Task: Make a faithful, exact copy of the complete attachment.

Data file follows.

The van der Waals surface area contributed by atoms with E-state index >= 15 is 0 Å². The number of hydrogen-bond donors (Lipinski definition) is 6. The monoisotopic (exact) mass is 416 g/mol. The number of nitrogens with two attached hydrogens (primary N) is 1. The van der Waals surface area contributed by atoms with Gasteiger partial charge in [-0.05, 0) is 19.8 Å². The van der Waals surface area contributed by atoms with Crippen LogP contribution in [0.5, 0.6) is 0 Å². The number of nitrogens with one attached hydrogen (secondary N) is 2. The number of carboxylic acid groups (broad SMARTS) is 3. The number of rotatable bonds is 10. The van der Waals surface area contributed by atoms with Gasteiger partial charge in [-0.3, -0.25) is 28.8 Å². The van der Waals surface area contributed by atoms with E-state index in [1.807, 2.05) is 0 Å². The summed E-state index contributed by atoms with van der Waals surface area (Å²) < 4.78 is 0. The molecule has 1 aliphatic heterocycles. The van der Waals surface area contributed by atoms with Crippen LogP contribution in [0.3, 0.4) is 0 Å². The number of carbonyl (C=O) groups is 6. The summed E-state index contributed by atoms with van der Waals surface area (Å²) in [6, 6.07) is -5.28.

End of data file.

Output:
The van der Waals surface area contributed by atoms with E-state index >= 15 is 0 Å². The number of hydrogen-bond donors (Lipinski definition) is 6. The monoisotopic (exact) mass is 416 g/mol. The number of nitrogens with two attached hydrogens (primary N) is 1. The van der Waals surface area contributed by atoms with Gasteiger partial charge in [-0.05, 0) is 19.8 Å². The van der Waals surface area contributed by atoms with Crippen LogP contribution in [0.5, 0.6) is 0 Å². The number of nitrogens with one attached hydrogen (secondary N) is 2. The number of carboxylic acid groups (broad SMARTS) is 3. The number of rotatable bonds is 10. The van der Waals surface area contributed by atoms with Gasteiger partial charge in [-0.3, -0.25) is 28.8 Å². The van der Waals surface area contributed by atoms with E-state index in [1.807, 2.05) is 0 Å². The summed E-state index contributed by atoms with van der Waals surface area (Å²) < 4.78 is 0. The molecule has 1 aliphatic heterocycles. The van der Waals surface area contributed by atoms with Crippen LogP contribution in [0.3, 0.4) is 0 Å². The number of carbonyl (C=O) groups is 6. The summed E-state index contributed by atoms with van der Waals surface area (Å²) in [6, 6.07) is -5.28.